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Prior Year Tax Returns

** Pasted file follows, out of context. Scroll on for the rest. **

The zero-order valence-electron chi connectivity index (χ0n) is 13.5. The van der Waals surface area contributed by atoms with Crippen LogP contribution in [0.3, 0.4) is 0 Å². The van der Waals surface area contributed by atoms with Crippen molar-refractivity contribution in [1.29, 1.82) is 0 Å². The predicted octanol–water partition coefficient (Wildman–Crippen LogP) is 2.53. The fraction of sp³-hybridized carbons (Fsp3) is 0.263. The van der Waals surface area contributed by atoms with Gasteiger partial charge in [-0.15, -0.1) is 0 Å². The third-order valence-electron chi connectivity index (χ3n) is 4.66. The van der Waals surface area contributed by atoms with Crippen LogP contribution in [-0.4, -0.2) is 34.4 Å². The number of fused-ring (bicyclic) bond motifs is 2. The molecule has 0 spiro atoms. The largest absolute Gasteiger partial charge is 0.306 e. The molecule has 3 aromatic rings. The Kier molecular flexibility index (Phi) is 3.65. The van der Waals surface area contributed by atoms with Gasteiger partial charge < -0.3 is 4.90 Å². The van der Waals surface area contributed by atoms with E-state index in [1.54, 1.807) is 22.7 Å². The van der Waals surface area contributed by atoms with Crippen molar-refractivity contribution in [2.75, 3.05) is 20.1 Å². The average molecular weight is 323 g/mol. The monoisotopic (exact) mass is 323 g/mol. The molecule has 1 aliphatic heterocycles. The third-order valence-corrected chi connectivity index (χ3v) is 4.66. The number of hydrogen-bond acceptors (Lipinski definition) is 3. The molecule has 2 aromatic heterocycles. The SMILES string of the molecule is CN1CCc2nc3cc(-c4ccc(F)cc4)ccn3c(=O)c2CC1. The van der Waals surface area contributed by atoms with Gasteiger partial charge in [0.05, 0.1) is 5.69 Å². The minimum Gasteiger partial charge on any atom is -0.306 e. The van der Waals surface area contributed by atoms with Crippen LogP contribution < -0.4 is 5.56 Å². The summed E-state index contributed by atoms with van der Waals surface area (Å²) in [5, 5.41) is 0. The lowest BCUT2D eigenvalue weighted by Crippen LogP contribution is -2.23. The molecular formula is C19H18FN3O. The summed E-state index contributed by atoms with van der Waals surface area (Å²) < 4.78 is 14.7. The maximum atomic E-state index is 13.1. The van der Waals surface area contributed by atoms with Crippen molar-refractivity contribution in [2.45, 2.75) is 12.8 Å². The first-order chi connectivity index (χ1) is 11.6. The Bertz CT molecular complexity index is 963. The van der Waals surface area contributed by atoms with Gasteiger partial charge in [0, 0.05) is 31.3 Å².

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Prior Year Tax Returns